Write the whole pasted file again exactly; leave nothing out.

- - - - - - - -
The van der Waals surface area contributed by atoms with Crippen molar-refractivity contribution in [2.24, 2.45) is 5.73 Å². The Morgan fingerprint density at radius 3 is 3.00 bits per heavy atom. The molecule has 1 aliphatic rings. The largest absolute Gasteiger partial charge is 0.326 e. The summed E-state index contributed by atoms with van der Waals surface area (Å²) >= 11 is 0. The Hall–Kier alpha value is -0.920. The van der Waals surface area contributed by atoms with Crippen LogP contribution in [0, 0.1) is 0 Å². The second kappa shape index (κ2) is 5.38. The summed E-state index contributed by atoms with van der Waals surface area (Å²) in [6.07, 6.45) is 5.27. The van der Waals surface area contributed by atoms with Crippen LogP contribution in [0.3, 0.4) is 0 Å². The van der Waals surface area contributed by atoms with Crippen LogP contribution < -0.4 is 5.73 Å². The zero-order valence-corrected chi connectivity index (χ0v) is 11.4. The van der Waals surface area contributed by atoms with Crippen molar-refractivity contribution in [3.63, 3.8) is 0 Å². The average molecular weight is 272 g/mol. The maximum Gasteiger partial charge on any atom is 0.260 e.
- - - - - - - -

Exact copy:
The van der Waals surface area contributed by atoms with Crippen molar-refractivity contribution in [2.24, 2.45) is 5.73 Å². The Morgan fingerprint density at radius 3 is 3.00 bits per heavy atom. The molecule has 1 aliphatic rings. The largest absolute Gasteiger partial charge is 0.326 e. The summed E-state index contributed by atoms with van der Waals surface area (Å²) >= 11 is 0. The Hall–Kier alpha value is -0.920. The van der Waals surface area contributed by atoms with Crippen LogP contribution in [0, 0.1) is 0 Å². The second kappa shape index (κ2) is 5.38. The summed E-state index contributed by atoms with van der Waals surface area (Å²) in [6.07, 6.45) is 5.27. The van der Waals surface area contributed by atoms with Crippen LogP contribution in [0.3, 0.4) is 0 Å². The van der Waals surface area contributed by atoms with Crippen LogP contribution < -0.4 is 5.73 Å². The zero-order valence-corrected chi connectivity index (χ0v) is 11.4. The van der Waals surface area contributed by atoms with Crippen molar-refractivity contribution in [3.63, 3.8) is 0 Å². The average molecular weight is 272 g/mol. The maximum Gasteiger partial charge on any atom is 0.260 e.